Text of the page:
DUBLIN (Reuters) - Ireland will shut schools, universities and childcare facilities until March 29 and restrict mass gathering to slow the spread of the coronavirus, acting Prime Minister Leo Varadkar said on Thursday.
Ireland’s chief medical officer said the government had turned to measures to try to delay the spread, rather than simply contain it, following fresh case information late on Wednesday.
Details on new cases will be provided at 1730 GMT.
Ireland confirmed its first death of a patient diagnosed with the coronavirus on Wednesday as the number of confirmed cases of the virus rose to 43 from 34 a day earlier. There are also 18 cases in Northern Ireland, the British region which shares an open border with the Irish republic.
“From 6 p.m. today, the following measures are being put in place and they will stay in place until March 29: schools, colleges and childcare facilities will close from tomorrow, where possible teaching will be done online or remotely,” Varadkar said in statement.
Within an hour, long queues formed at supermarkets in central Dublin despite repeated calls by ministers not to resort to panic buying.
“Our advice is that all indoor mass gatherings of more than 100 people and outdoor mass gatherings of more than 500 people should be cancelled. You need to continue to go to work if you can, but where possible you should work from home.”
Varadkar encouraged people to limit social interactions and for offices to stagger break times and hold meetings remotely to limit contact. While restaurants can stay open, they should look at how to operate social distancing, he added.
Public transport will continue to operate and shops will remain open with plans in place to ensure supply chains will not be interrupted, he said.
On Monday, Ireland cancelled all St. Patrick’s Day parades which draw hundreds of thousands of revellers, including tourists from around the world, each March.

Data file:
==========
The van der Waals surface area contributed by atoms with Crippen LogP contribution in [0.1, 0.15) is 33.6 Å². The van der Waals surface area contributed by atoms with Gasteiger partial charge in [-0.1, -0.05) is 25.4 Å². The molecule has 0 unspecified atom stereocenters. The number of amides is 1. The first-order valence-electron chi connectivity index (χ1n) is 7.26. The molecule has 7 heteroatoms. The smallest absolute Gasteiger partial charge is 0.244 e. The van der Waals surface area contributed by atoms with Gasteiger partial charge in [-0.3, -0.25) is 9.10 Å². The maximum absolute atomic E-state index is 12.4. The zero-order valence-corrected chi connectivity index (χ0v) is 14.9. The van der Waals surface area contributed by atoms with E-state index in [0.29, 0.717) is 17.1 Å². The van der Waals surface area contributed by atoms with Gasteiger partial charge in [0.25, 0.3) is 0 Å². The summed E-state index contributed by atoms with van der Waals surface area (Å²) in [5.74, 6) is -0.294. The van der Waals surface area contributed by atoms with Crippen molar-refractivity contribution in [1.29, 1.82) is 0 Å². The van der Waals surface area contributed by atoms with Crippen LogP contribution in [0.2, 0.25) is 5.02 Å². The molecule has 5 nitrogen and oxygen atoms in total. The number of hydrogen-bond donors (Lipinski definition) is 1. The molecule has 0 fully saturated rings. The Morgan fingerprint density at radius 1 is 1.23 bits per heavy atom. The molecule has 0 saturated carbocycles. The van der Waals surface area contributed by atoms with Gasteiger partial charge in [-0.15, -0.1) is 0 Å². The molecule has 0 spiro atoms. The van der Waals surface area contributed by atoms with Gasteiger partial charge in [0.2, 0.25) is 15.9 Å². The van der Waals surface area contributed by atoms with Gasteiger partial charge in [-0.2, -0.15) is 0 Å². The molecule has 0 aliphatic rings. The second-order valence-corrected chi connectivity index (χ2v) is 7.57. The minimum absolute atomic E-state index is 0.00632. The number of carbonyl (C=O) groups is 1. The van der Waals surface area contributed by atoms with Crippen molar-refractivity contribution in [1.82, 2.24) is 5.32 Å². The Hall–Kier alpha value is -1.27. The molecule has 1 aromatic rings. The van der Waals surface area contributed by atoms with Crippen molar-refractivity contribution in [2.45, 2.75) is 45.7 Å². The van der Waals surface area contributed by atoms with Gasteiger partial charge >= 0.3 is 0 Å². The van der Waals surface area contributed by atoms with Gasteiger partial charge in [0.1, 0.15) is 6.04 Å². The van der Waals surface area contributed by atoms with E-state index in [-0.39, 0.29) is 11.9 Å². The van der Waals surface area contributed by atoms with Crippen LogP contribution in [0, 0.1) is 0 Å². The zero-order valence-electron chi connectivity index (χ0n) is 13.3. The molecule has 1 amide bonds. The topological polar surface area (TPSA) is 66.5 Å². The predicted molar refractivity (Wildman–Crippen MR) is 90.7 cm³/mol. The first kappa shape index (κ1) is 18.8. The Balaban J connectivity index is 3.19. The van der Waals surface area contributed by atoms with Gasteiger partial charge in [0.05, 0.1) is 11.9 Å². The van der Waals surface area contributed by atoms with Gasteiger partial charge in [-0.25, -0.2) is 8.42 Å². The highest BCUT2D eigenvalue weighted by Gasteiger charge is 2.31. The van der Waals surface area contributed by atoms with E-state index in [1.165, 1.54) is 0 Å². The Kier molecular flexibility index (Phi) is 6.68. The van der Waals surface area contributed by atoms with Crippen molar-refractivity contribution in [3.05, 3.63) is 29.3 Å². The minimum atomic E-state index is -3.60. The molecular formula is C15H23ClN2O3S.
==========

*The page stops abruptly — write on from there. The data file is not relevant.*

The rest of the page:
At a separate news conference, Deputy Prime Minister Simon Coveney said measures were planned for people arriving at airports from affected areas, but that airports will not be closed.
He also said parliament will still sit next Thursday to vote through emergency laws to boost sick pay, part of a 3 billion euro package announced this week that the finance minister said could push the state’s finances back into deficit.
Initial talks to form a new government between Varadkar and Coveney’s Fine Gael party and rivals Fianna Fail following an inconclusive Feb. 8 election will be postponed for now, Coveney said.
Earlier on Thursday Dublin’s Mater Hospital, one of the capital’s main hospitals, postponed all outpatient appointments and elective surgeries until further notice.
It said in a statement that staff in every part of the hospital “are working around the clock” to deal with the virus.
“In the period ahead, the government will deploy all the resources we can muster. They are extensive but not unlimited,” Varadkar said in the statement which was broadcast on national television from Washington, where he is due to meet President Donald Trump on Thursday.
“This is going to involve big changes in the way we live our lives and I know I’m asking people to make enormous sacrifices. Acting together as a nation, we can save many lives.”
Editing by Raissa Kasolowsky